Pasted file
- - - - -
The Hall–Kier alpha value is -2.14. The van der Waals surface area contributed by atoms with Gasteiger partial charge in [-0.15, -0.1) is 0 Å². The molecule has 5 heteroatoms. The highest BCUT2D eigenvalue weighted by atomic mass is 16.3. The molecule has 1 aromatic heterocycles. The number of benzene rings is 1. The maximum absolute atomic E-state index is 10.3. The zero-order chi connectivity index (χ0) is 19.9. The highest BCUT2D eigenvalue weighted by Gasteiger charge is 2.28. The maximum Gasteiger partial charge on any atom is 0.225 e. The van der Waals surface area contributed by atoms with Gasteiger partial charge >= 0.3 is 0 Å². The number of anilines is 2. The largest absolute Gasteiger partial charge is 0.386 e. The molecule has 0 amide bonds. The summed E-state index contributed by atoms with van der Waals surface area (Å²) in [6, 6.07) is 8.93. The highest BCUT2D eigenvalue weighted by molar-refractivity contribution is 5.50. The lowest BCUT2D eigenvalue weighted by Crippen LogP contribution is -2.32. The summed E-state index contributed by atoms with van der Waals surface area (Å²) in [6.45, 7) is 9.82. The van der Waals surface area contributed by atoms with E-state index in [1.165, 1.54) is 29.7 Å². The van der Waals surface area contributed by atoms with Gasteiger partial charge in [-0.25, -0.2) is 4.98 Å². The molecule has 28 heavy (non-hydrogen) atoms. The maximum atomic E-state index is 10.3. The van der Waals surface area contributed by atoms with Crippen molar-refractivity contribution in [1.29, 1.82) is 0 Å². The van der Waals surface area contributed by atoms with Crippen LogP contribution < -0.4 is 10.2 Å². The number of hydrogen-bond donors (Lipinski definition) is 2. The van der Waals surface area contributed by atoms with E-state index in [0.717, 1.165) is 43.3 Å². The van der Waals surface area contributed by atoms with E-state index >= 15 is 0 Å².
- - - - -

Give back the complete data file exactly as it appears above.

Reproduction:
The Hall–Kier alpha value is -2.14. The van der Waals surface area contributed by atoms with Gasteiger partial charge in [-0.15, -0.1) is 0 Å². The molecule has 5 heteroatoms. The highest BCUT2D eigenvalue weighted by atomic mass is 16.3. The molecule has 1 aromatic heterocycles. The number of benzene rings is 1. The maximum absolute atomic E-state index is 10.3. The zero-order chi connectivity index (χ0) is 19.9. The highest BCUT2D eigenvalue weighted by Gasteiger charge is 2.28. The maximum Gasteiger partial charge on any atom is 0.225 e. The van der Waals surface area contributed by atoms with Gasteiger partial charge >= 0.3 is 0 Å². The number of anilines is 2. The largest absolute Gasteiger partial charge is 0.386 e. The molecule has 0 amide bonds. The summed E-state index contributed by atoms with van der Waals surface area (Å²) in [6, 6.07) is 8.93. The highest BCUT2D eigenvalue weighted by molar-refractivity contribution is 5.50. The lowest BCUT2D eigenvalue weighted by Crippen LogP contribution is -2.32. The summed E-state index contributed by atoms with van der Waals surface area (Å²) in [6.45, 7) is 9.82. The van der Waals surface area contributed by atoms with E-state index in [1.165, 1.54) is 29.7 Å². The van der Waals surface area contributed by atoms with Gasteiger partial charge in [-0.25, -0.2) is 4.98 Å². The molecule has 28 heavy (non-hydrogen) atoms. The maximum atomic E-state index is 10.3. The van der Waals surface area contributed by atoms with Crippen molar-refractivity contribution in [1.29, 1.82) is 0 Å². The van der Waals surface area contributed by atoms with Crippen LogP contribution < -0.4 is 10.2 Å². The number of hydrogen-bond donors (Lipinski definition) is 2. The van der Waals surface area contributed by atoms with E-state index in [0.717, 1.165) is 43.3 Å². The van der Waals surface area contributed by atoms with E-state index >= 15 is 0 Å².